Miles Sanders and Saquon Barkley talk after every Penn State game. They don’t often get too deep, maybe a tip here and there from Barkley. But over the bye week, Sanders recalled an important September conversation with his predecessor — one with a hint of foreshadowing.
“He told me that he wants to see me try to catch the ball more,” Sanders told the CDT. “We have a lot more players we can throw to, so we don’t really use the back as much, like they used Saquon. But I want to be that all-around back.”
Two weeks later, Sanders saw his opportunity and seized it. The junior tailback tallied a career-high six catches for 54 yards against Indiana last Saturday. That might not seem like a lot; Barkley had 54 catches for 632 receiving yards a year ago. But the team-leading performance was significant for both Sanders’ personal development and the progression of Penn State’s offense.
For Sanders, this was a long time coming. Up until the Indiana game, he managed only nine catches for 58 yards. Sanders had a couple of real chances to make an impact in the passing game, including a 64-yard wheel route against Pitt that was called back due to an offensive pass interference by Juwan Johnson.
But outside of that, Sanders’ opportunities have been limited to say the least. He joked Wednesday that he finally “showed the world I can catch the ball” against the Hoosiers.
“That was one of our goals going into last week, having the running back be more involved in the passing game,” Sanders said. “Just to spread out the defense more and make them worried about a lot. That just helps us be more effective and get more people open. They’re not just worried about the receivers getting open; they have to worry about the running backs in the passing game and Trace running the ball. It just opens up the offense.”
Especially for a unit that has struggled to live up to recent standards. Under first-year offensive coordinator Ricky Rahne, the Nittany Lions are averaging 42.6 points per game, but only 25.3 in their last three. Penn State ranks 58th in passing offense, a product of playcalling, drops, weather and, at times, inconsistent quarterback play.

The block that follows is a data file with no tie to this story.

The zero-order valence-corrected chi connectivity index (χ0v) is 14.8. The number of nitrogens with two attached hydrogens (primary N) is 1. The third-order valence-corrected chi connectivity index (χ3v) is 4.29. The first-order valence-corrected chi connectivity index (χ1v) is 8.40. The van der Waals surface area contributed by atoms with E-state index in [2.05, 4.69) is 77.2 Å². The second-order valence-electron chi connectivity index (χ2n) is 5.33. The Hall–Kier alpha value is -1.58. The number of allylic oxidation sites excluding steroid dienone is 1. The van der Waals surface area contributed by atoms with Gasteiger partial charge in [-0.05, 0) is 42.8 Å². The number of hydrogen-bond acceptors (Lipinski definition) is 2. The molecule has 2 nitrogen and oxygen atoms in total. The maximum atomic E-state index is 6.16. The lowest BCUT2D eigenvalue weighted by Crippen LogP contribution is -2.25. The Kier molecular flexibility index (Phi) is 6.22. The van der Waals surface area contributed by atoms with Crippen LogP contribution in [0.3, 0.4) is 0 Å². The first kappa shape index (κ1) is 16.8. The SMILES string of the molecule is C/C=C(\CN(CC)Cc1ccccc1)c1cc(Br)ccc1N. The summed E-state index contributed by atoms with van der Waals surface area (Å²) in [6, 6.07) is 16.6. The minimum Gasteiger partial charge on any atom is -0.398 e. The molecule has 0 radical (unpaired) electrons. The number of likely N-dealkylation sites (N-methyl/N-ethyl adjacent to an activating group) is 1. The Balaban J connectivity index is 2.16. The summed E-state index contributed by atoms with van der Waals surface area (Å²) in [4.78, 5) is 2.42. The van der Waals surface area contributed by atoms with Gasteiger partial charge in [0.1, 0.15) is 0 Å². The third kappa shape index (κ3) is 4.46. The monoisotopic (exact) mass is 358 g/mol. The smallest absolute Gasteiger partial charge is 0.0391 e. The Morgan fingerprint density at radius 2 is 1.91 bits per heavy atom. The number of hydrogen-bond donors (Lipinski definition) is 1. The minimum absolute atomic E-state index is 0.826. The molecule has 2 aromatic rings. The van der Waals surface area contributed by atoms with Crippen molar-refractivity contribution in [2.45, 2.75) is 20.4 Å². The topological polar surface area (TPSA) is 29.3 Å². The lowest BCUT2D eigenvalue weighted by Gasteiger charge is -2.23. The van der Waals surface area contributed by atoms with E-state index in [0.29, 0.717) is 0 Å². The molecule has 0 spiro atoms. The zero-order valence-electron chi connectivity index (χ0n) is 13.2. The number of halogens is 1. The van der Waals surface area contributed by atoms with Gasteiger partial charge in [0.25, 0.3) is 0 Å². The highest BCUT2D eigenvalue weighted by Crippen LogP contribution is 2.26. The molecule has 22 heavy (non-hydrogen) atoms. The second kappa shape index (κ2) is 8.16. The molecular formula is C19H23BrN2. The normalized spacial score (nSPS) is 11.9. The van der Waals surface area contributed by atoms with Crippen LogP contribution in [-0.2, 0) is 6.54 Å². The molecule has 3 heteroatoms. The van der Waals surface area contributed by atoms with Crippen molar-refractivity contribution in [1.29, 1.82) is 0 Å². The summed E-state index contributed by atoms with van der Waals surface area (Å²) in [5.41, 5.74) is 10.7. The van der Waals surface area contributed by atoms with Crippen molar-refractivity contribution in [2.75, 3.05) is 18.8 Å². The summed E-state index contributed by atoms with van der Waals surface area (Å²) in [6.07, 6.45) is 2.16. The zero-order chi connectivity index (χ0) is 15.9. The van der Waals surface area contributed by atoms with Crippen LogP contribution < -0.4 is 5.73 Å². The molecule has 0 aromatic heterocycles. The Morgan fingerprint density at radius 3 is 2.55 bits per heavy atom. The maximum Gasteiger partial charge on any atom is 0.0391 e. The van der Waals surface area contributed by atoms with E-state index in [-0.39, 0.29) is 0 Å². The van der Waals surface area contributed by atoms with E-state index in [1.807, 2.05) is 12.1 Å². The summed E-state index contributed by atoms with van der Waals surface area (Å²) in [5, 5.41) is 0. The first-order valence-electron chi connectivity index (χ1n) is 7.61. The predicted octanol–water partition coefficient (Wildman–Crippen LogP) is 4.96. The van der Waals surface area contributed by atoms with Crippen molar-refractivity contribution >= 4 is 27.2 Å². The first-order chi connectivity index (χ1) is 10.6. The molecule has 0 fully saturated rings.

Head coach James Franklin reiterated after Wednesday’s practice that McSorley is “carrying too much of the load” offensively, adding that the Nittany Lions “have to get more guys involved.”
“Last week, Miles probably played his best game, most complete game,” Franklin said. “When you’re able to work through your progressions in college football, if No. 1 isn’t open in college football, typically ‘2’ or ‘3’ are nude. So if you can work through your third or your fourth progression, hit the back on a checkdown, usually there are opportunities for really big plays there. It’s nice to see that kind of start to happen for us.”
That trend could continue this weekend, too.
This season, like last, Iowa’s defensive foundation is its front-four. Led by defensive ends Anthony Nelson and former five-star recruit A.J. Epenesa, the Hawkeyes’ pass-rush might force McSorley into quick decisions. That was the case at Kinnick in 2017, when Barkley recorded 12 catches — many of them checkdowns — for 94 yards. The generational tailback also caught a 44-yard wheel-route touchdown in Penn State’s 2016 meeting with Iowa, beating linebacker Bo Bower in man coverage.
So, will Sanders get his chance to do the same? Rahne, McSorley and the Nittany Lions would be smart to look his way. And if they do, he’ll be ready to show once again that he’s more than just a hard runner.
“That (Indiana performance) really elevated my game,” Sanders said. “Saquon is doing a good job of that now (with the Giants). Todd Gurley, Le’Veon Bell, Alvin Kamara, all those guys. I try to relate my game to them, because that’s the new type of back now.
“I’m willing to do whatever it takes to get the W.”